Jesse Hernandez was then selected to the Saintsations, the New Orleans Saints cheering team.

Now, Tanguay joins them.

He was the only male contestant who showed up for the Eagles open call, but hopes others will be encouraged to try out in the future.

"I think it's really exciting to see this happening in the NFL. It's something that's really incredible. We've all worked really hard in our training to earn our spots on these teams. I can speak for myself with the Eagles, if there are any guys that were thinking about trying out for the Eagles Cheerleading team, I would encourage it," Tanguay said. "To hear my name call and kind of break down that barrier was really exciting for me."

Tanguay said the Eagles have been nothing but inclusive and supportive as he made it through the rounds of tryouts.

"I said this so much since the beginning of this process, every single time I showed up at the Linc or NovaCare, every single person from Barbara Zaun, who is the Director of Entertainment for the Eagles, to the workers who help check us in at events have been so kind and considerate to me. They have really been rooting for me throughout the whole entire process," Tanguay said.

His family could not make it to the finals to hear his name called, but they were all watching it on the livestream from New England. Tanguay's grandmother had to call his mom to share her happiness. And his younger brother just discovered football through Tanguay's cheerleading journey.

Tanguay said the cheerleading team already feels like a family since they've been practicing together for weeks.

And, if there was any question, he has the Eagles Fight Song on replay as he gears up for his debut.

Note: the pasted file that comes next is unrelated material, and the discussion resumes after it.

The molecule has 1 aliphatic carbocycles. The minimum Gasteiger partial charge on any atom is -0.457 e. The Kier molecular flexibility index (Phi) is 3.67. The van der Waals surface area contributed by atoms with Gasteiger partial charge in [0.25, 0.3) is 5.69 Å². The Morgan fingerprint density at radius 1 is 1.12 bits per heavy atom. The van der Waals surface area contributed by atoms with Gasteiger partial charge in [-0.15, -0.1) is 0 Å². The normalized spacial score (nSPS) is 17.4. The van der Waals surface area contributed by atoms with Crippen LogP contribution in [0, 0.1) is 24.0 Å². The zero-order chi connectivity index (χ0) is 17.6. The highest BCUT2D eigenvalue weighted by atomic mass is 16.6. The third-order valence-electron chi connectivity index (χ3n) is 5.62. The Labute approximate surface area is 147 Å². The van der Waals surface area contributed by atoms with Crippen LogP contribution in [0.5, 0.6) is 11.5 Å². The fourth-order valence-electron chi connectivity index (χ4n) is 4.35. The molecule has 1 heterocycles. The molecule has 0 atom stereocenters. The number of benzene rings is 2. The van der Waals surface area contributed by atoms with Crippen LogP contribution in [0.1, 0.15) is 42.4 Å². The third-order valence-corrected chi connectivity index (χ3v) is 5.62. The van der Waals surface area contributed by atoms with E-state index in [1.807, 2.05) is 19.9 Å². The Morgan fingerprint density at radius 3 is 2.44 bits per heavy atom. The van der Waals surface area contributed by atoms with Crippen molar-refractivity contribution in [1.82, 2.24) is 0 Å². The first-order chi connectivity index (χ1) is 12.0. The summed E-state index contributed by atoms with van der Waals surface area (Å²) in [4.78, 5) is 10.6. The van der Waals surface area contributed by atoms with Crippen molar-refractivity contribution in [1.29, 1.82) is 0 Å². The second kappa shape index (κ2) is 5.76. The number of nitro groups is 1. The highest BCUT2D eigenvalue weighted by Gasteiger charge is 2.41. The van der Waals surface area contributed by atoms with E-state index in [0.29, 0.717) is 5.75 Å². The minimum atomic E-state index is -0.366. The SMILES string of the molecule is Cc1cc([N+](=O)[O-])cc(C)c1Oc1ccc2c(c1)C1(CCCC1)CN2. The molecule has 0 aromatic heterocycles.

"We actually have a playlist that we play in the apartment every time we get ready for the Eagles and it's pretty much 'Fly Eagles Fly,' all these different renditions of it over and over. So we have it memorized and we're ready for the world to hear it this season," Tanguay said.

Tanguay first started his dance training at age 10. Now at age 21, he is training to dance on the sidelines as Carson Wentz, DeSean Jackson, and Zach Ertz take the field at the Linc in the fall.

"I was walking around today, I was on the phone with the Eagles, and all my friends kept coming up to me. Someone that lives two blocks down stopped me and said 'I saw your story on 6abc, that's so incredible. Congratulations.' It's been crazy to wake up this morning and my phone has been off the hook. It's definitely a different feeling when I walk down Philadelphia today," Tanguay said.

He hopes the fear of failing doesn't discourage other men from trying out to be the next NFL cheerleader.

"It's been a great experience and I say to go for it, reach for your dreams, the sky's the limit. In the event that there's ever a no, it's just setting you up for another yes. So just keep pushing, keep training, and keep working; there's really nothing you can't get if you work for it," Tanguay said.